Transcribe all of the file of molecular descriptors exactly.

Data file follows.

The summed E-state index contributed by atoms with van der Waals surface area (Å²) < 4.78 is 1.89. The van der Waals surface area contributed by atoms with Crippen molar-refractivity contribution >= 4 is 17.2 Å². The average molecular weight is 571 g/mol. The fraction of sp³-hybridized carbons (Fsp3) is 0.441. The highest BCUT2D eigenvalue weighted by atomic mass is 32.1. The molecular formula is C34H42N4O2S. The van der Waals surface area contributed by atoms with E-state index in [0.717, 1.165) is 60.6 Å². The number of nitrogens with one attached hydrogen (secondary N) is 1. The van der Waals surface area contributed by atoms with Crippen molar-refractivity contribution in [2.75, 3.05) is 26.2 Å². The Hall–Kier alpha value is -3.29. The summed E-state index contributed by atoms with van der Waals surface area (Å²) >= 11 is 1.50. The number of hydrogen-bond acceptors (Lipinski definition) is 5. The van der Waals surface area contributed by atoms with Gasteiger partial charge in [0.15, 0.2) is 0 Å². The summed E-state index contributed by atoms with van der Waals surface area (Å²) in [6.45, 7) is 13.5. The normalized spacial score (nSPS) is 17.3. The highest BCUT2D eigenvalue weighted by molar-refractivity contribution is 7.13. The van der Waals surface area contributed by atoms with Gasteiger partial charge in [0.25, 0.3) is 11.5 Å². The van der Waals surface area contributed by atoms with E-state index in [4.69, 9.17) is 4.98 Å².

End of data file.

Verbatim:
The summed E-state index contributed by atoms with van der Waals surface area (Å²) < 4.78 is 1.89. The van der Waals surface area contributed by atoms with Crippen molar-refractivity contribution >= 4 is 17.2 Å². The average molecular weight is 571 g/mol. The fraction of sp³-hybridized carbons (Fsp3) is 0.441. The highest BCUT2D eigenvalue weighted by atomic mass is 32.1. The molecular formula is C34H42N4O2S. The van der Waals surface area contributed by atoms with E-state index in [0.717, 1.165) is 60.6 Å². The number of nitrogens with one attached hydrogen (secondary N) is 1. The van der Waals surface area contributed by atoms with Crippen molar-refractivity contribution in [2.75, 3.05) is 26.2 Å². The Hall–Kier alpha value is -3.29. The summed E-state index contributed by atoms with van der Waals surface area (Å²) >= 11 is 1.50. The number of hydrogen-bond acceptors (Lipinski definition) is 5. The van der Waals surface area contributed by atoms with Gasteiger partial charge in [0.15, 0.2) is 0 Å². The summed E-state index contributed by atoms with van der Waals surface area (Å²) in [6.45, 7) is 13.5. The normalized spacial score (nSPS) is 17.3. The highest BCUT2D eigenvalue weighted by molar-refractivity contribution is 7.13. The van der Waals surface area contributed by atoms with Gasteiger partial charge in [0.25, 0.3) is 11.5 Å². The van der Waals surface area contributed by atoms with E-state index in [4.69, 9.17) is 4.98 Å².